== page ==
Metabolic variations in normal and fibrotic human laryngotracheal-derived fibroblasts: A Warburg-like effect

Garret Ma, Idris Samad, Kevin Motz, Linda X. Yin, Madhavi V. Duvvuri, Dacheng Ding, Daryan R. Namba, Jennifer Hartt Elisseeff, Maureen Horton, Alexander Tell Hillel

Research output: Contribution to journalArticle

Abstract

Objectives/Hypothesis: Laryngotracheal stenosis (LTS) is a chronic fibrotic disease characterized by fibroblast proliferation, collagen deposition, and matrix remodeling in the lamina propria of the larynx and/or trachea. Current medical therapies are limited by a poor understanding of the effector cell's (fibroblasts) cellular biology and metabolism. The purpose of this study was to compare cellular proliferation, function, and metabolism between normal and LTS-derived fibroblasts in vitro. We hypothesize that LTS-derived fibroblasts will demonstrate aberrant behavior with faster proliferation, increased collagen production, and altered metabolic allocation compared with normal fibroblasts. Study Design: In vitro comparative analysis. Methods: Human biopsies of normal and iatrogenic LTS tissue (n = 7) were obtained, and fibroblasts were isolated and cultured in vitro. Cellular proliferation, cellular histology, gene expression, and metabolic analyses were performed. Statistical analyses comparing normal and scar-derived fibroblasts were performed. Results: LTS fibroblast proliferation rate, cellular surface area, and collagen-1 expression were increased compared to normal fibroblasts. Cellular metabolic analysis of LTS-derived fibroblasts demonstrated reduced oxidative phosphorylation and increased glycolysis/oxidative phosphorylation ratio compared with normal fibroblasts. Conclusions: Human iatrogenic LTS-derived fibroblasts demonstrated aberrant behavior when compared with normal fibroblasts. A Warburg-like effect was revealed, suggesting human iatrogenic LTS fibroblasts drive their proliferation with aerobic glycolysis. The distinct metabolism suggests metabolic inhibitors could reduce fibroblast hyperplasia and hypertrophy in LTS and fibrosis in general.

Original languageEnglish (US)
JournalLaryngoscope
DOIs
StateAccepted/In press - 2016

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Fibroblasts
Pathologic Constriction
Collagen
Oxidative Phosphorylation
Cell Proliferation
Glycolysis
Larynx
Trachea
Hypertrophy
Hyperplasia
Cicatrix
Cell Biology
Histology
Mucous Membrane
Fibrosis
Chronic Disease
Biopsy
Gene Expression

Keywords

  • Cellular metabolism
  • Fibroblasts
  • Fibrosis
  • Laryngotracheal stenosis
  • Larynx
  • Mechanistic target of rapamycin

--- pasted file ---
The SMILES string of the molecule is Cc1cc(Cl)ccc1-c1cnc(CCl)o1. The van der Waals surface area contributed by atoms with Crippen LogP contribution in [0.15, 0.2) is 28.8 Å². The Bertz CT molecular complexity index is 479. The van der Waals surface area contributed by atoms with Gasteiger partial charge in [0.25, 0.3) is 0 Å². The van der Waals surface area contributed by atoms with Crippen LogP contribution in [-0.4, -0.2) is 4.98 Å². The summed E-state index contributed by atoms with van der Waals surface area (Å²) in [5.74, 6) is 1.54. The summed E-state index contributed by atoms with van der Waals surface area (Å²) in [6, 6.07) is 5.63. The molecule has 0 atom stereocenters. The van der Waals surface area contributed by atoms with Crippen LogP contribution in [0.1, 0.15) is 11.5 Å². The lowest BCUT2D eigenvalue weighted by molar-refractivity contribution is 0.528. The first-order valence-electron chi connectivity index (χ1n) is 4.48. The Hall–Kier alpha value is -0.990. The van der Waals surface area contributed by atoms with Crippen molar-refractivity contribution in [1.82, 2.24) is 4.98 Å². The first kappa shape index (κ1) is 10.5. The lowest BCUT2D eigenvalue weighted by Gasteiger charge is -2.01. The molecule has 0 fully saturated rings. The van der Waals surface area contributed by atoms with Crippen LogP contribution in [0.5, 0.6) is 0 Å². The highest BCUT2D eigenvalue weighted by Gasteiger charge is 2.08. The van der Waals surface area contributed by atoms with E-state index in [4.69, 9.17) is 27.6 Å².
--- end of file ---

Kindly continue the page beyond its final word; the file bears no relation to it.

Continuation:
• Warburg effect

ASJC Scopus subject areas

  • Otorhinolaryngology

Cite this

Metabolic variations in normal and fibrotic human laryngotracheal-derived fibroblasts : A Warburg-like effect. / Ma, Garret; Samad, Idris; Motz, Kevin; Yin, Linda X.; Duvvuri, Madhavi V.; Ding, Dacheng; Namba, Daryan R.; Elisseeff, Jennifer Hartt; Horton, Maureen; Hillel, Alexander Tell.

In: Laryngoscope, 2016.

Research output: Contribution to journalArticle

Ma, Garret ; Samad, Idris ; Motz, Kevin ; Yin, Linda X. ; Duvvuri, Madhavi V. ; Ding, Dacheng ; Namba, Daryan R. ; Elisseeff, Jennifer Hartt ; Horton, Maureen ; Hillel, Alexander Tell. / Metabolic variations in normal and fibrotic human laryngotracheal-derived fibroblasts : A Warburg-like effect. In: Laryngoscope. 2016.
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abstract = "Objectives/Hypothesis: Laryngotracheal stenosis (LTS) is a chronic fibrotic disease characterized by fibroblast proliferation, collagen deposition, and matrix remodeling in the lamina propria of the larynx and/or trachea. Current medical therapies are limited by a poor understanding of the effector cell's (fibroblasts) cellular biology and metabolism. The purpose of this study was to compare cellular proliferation, function, and metabolism between normal and LTS-derived fibroblasts in vitro. We hypothesize that LTS-derived fibroblasts will demonstrate aberrant behavior with faster proliferation, increased collagen production, and altered metabolic allocation compared with normal fibroblasts. Study Design: In vitro comparative analysis. Methods: Human biopsies of normal and iatrogenic LTS tissue (n = 7) were obtained, and fibroblasts were isolated and cultured in vitro. Cellular proliferation, cellular histology, gene expression, and metabolic analyses were performed. Statistical analyses comparing normal and scar-derived fibroblasts were performed. Results: LTS fibroblast proliferation rate, cellular surface area, and collagen-1 expression were increased compared to normal fibroblasts. Cellular metabolic analysis of LTS-derived fibroblasts demonstrated reduced oxidative phosphorylation and increased glycolysis/oxidative phosphorylation ratio compared with normal fibroblasts. Conclusions: Human iatrogenic LTS-derived fibroblasts demonstrated aberrant behavior when compared with normal fibroblasts. A Warburg-like effect was revealed, suggesting human iatrogenic LTS fibroblasts drive their proliferation with aerobic glycolysis. The distinct metabolism suggests metabolic inhibitors could reduce fibroblast hyperplasia and hypertrophy in LTS and fibrosis in general.",